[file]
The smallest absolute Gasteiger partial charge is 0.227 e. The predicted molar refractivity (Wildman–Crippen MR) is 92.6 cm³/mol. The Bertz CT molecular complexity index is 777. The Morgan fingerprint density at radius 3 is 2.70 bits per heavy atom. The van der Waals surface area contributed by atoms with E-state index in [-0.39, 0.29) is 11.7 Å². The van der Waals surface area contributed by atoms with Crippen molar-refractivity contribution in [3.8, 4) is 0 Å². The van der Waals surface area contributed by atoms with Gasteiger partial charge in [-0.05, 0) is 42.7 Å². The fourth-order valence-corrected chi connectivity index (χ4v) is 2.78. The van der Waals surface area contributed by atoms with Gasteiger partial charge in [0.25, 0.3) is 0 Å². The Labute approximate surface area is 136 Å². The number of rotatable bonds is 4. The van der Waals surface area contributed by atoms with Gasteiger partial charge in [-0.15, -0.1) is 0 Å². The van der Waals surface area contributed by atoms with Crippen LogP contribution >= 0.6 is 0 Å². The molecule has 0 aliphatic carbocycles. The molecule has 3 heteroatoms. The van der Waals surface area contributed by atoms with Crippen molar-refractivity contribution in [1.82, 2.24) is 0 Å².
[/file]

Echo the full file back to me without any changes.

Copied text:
The smallest absolute Gasteiger partial charge is 0.227 e. The predicted molar refractivity (Wildman–Crippen MR) is 92.6 cm³/mol. The Bertz CT molecular complexity index is 777. The Morgan fingerprint density at radius 3 is 2.70 bits per heavy atom. The van der Waals surface area contributed by atoms with E-state index in [-0.39, 0.29) is 11.7 Å². The van der Waals surface area contributed by atoms with Crippen molar-refractivity contribution in [3.8, 4) is 0 Å². The van der Waals surface area contributed by atoms with Gasteiger partial charge in [-0.05, 0) is 42.7 Å². The fourth-order valence-corrected chi connectivity index (χ4v) is 2.78. The van der Waals surface area contributed by atoms with Gasteiger partial charge in [0.25, 0.3) is 0 Å². The Labute approximate surface area is 136 Å². The number of rotatable bonds is 4. The van der Waals surface area contributed by atoms with Gasteiger partial charge in [-0.15, -0.1) is 0 Å². The van der Waals surface area contributed by atoms with Crippen LogP contribution >= 0.6 is 0 Å². The molecule has 0 aliphatic carbocycles. The molecule has 3 heteroatoms. The van der Waals surface area contributed by atoms with Crippen molar-refractivity contribution in [1.82, 2.24) is 0 Å².